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Postby dodecahedron on Wed Sep 01, 2004 4:40 pm

dolphinius_rex wrote:DVD+R is harder to make, and harder to license. Market pressure keeps the prices the same, although DVD-R is cheaper to make.

maybe that's why there's more crap DVD- out there than crap DVD+ #-o
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Postby dodecahedron on Wed Sep 01, 2004 4:41 pm

KristopherKubicki wrote:I wasnt aware there was even a difference between the two media types anymore (aside from the leadin-leadout and bitsetting thing). Ultimately we pay royalties to both camps now so it doesnt really matter.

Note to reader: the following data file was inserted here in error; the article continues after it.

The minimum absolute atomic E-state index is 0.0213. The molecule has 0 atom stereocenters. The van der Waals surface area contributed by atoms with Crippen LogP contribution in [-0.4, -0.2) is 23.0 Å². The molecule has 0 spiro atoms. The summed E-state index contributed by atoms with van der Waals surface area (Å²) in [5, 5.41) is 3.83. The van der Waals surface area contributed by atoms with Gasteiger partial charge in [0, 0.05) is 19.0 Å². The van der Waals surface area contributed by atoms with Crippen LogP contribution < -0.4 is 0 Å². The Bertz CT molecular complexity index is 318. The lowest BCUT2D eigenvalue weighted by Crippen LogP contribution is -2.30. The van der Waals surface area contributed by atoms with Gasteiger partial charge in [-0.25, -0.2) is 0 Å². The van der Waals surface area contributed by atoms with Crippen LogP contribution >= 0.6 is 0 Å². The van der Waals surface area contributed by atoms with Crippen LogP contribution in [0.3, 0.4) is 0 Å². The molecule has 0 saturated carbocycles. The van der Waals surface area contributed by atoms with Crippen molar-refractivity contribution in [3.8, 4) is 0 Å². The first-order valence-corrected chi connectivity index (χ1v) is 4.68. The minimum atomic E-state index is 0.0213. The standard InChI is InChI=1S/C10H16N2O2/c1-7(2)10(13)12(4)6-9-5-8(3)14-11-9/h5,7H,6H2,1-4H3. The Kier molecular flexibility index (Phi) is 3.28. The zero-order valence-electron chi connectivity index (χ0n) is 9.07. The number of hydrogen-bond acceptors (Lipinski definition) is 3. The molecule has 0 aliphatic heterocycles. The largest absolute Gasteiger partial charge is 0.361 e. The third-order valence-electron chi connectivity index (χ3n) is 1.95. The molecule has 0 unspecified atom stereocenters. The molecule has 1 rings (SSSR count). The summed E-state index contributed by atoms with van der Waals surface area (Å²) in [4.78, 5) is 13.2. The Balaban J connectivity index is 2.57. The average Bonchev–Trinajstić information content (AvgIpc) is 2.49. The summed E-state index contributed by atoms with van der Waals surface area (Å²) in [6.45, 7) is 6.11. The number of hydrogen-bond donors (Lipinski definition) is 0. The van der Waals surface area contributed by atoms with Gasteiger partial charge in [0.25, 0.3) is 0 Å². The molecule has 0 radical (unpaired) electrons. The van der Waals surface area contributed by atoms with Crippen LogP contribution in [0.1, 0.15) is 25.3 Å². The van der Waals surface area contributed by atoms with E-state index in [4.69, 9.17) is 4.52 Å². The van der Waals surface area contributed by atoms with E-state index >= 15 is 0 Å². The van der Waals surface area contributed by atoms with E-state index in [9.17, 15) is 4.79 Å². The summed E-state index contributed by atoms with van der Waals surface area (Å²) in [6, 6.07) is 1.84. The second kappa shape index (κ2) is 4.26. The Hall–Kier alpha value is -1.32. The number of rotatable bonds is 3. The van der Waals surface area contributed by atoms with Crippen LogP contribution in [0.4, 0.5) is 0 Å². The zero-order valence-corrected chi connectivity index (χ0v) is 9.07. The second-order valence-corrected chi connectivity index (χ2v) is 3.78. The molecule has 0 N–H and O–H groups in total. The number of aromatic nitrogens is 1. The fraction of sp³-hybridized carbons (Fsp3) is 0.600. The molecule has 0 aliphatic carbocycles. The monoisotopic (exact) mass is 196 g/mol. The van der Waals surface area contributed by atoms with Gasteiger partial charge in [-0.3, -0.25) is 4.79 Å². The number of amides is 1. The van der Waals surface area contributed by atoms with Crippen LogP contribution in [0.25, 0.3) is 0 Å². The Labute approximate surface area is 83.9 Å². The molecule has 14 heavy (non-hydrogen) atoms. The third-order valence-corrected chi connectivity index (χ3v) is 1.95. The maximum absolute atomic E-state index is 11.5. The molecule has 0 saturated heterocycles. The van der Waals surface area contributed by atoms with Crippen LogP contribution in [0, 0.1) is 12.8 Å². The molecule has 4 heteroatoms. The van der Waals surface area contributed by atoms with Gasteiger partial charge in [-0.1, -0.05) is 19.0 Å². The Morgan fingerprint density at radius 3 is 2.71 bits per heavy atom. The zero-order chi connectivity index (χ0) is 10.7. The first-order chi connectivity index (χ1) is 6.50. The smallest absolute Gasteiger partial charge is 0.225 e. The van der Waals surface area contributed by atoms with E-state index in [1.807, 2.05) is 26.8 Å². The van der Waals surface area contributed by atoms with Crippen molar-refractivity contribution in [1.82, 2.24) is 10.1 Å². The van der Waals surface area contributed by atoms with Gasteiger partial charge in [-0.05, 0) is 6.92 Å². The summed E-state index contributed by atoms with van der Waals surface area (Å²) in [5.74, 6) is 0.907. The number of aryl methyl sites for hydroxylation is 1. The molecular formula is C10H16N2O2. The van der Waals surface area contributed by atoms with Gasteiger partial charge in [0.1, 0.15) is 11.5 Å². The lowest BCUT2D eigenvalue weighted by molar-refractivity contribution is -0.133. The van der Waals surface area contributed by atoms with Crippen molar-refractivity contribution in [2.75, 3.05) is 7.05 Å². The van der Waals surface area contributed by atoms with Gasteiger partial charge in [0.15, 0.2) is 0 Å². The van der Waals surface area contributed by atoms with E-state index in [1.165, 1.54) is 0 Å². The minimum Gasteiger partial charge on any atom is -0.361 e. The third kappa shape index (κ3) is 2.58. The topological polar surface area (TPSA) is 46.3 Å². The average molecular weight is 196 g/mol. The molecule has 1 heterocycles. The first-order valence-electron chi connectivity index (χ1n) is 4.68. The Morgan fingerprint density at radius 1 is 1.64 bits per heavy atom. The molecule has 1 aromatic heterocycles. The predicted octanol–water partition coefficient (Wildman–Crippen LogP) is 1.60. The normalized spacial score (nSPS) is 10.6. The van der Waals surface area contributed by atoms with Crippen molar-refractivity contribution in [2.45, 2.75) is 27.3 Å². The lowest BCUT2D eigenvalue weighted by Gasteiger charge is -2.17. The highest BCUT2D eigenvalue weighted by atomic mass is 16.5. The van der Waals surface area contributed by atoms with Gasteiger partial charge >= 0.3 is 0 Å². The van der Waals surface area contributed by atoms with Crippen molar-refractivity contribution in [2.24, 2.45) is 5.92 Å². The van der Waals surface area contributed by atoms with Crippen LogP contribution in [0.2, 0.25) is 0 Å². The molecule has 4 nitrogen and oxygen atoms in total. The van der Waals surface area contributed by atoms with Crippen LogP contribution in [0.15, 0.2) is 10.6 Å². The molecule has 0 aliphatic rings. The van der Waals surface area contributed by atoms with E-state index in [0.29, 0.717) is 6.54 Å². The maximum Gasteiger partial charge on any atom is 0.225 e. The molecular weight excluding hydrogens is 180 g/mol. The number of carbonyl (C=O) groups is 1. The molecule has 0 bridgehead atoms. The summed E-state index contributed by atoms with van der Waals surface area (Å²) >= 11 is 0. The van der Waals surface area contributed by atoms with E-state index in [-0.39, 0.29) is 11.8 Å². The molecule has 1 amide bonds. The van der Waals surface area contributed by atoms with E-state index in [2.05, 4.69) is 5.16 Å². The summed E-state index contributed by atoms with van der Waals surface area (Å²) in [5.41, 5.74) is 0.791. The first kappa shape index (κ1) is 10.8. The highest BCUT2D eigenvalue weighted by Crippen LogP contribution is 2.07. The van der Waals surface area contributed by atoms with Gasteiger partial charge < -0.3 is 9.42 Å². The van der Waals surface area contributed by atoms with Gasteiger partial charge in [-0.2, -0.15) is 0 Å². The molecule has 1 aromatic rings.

nope, there's more to it. differences at the technical level...
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Postby dolphinius_rex on Wed Sep 01, 2004 5:34 pm

dodecahedron wrote:
dolphinius_rex wrote:DVD+R is harder to make, and harder to license. Market pressure keeps the prices the same, although DVD-R is cheaper to make.

maybe that's why there's more crap DVD- out there than crap DVD+ #-o


Actually yeah, it's a really big factor in that. Plus Philips is REALLY harsh on people who don't pay proper licensing!
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Postby jsl on Wed Sep 01, 2004 6:03 pm

dolphinius_rex wrote:NEC is officially on the DVD+RW alliance I think... they always develope DVD+R only drives first, and then bring in the dual format version. The same goes for LiteON.